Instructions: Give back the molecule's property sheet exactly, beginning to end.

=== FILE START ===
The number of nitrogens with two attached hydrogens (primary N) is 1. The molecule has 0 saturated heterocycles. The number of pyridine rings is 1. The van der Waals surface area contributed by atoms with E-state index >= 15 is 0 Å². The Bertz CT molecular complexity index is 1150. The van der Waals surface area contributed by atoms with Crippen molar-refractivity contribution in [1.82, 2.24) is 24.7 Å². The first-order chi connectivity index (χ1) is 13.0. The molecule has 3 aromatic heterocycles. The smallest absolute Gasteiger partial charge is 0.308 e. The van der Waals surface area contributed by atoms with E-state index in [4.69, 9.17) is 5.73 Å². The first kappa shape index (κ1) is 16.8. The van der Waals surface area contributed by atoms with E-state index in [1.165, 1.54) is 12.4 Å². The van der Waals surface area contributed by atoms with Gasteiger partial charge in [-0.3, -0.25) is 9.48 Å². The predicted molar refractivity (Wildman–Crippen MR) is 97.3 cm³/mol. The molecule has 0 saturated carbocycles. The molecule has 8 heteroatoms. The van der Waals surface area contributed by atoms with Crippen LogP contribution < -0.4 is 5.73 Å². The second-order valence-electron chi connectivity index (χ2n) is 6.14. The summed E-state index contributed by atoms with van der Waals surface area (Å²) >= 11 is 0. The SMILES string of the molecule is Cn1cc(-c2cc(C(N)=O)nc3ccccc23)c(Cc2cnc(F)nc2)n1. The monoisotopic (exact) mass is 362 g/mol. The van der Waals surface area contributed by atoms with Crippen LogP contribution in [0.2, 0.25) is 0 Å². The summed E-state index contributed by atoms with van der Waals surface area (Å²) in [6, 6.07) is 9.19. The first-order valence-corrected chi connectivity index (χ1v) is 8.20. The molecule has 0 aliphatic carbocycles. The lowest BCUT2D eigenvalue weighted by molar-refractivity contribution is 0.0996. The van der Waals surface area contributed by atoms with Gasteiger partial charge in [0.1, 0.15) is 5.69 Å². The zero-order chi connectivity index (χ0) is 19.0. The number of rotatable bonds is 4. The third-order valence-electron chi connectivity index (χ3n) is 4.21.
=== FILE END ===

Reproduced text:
The number of nitrogens with two attached hydrogens (primary N) is 1. The molecule has 0 saturated heterocycles. The number of pyridine rings is 1. The van der Waals surface area contributed by atoms with E-state index >= 15 is 0 Å². The Bertz CT molecular complexity index is 1150. The van der Waals surface area contributed by atoms with Crippen molar-refractivity contribution in [1.82, 2.24) is 24.7 Å². The first-order chi connectivity index (χ1) is 13.0. The molecule has 3 aromatic heterocycles. The smallest absolute Gasteiger partial charge is 0.308 e. The van der Waals surface area contributed by atoms with E-state index in [4.69, 9.17) is 5.73 Å². The first kappa shape index (κ1) is 16.8. The van der Waals surface area contributed by atoms with E-state index in [1.165, 1.54) is 12.4 Å². The van der Waals surface area contributed by atoms with Gasteiger partial charge in [-0.3, -0.25) is 9.48 Å². The predicted molar refractivity (Wildman–Crippen MR) is 97.3 cm³/mol. The molecule has 0 saturated carbocycles. The molecule has 8 heteroatoms. The van der Waals surface area contributed by atoms with Crippen LogP contribution < -0.4 is 5.73 Å². The second-order valence-electron chi connectivity index (χ2n) is 6.14. The summed E-state index contributed by atoms with van der Waals surface area (Å²) >= 11 is 0. The SMILES string of the molecule is Cn1cc(-c2cc(C(N)=O)nc3ccccc23)c(Cc2cnc(F)nc2)n1. The monoisotopic (exact) mass is 362 g/mol. The van der Waals surface area contributed by atoms with Crippen LogP contribution in [0.2, 0.25) is 0 Å². The summed E-state index contributed by atoms with van der Waals surface area (Å²) in [6, 6.07) is 9.19. The first-order valence-corrected chi connectivity index (χ1v) is 8.20. The molecule has 0 aliphatic carbocycles. The lowest BCUT2D eigenvalue weighted by molar-refractivity contribution is 0.0996. The van der Waals surface area contributed by atoms with Gasteiger partial charge in [0.1, 0.15) is 5.69 Å². The zero-order chi connectivity index (χ0) is 19.0. The number of rotatable bonds is 4. The third-order valence-electron chi connectivity index (χ3n) is 4.21.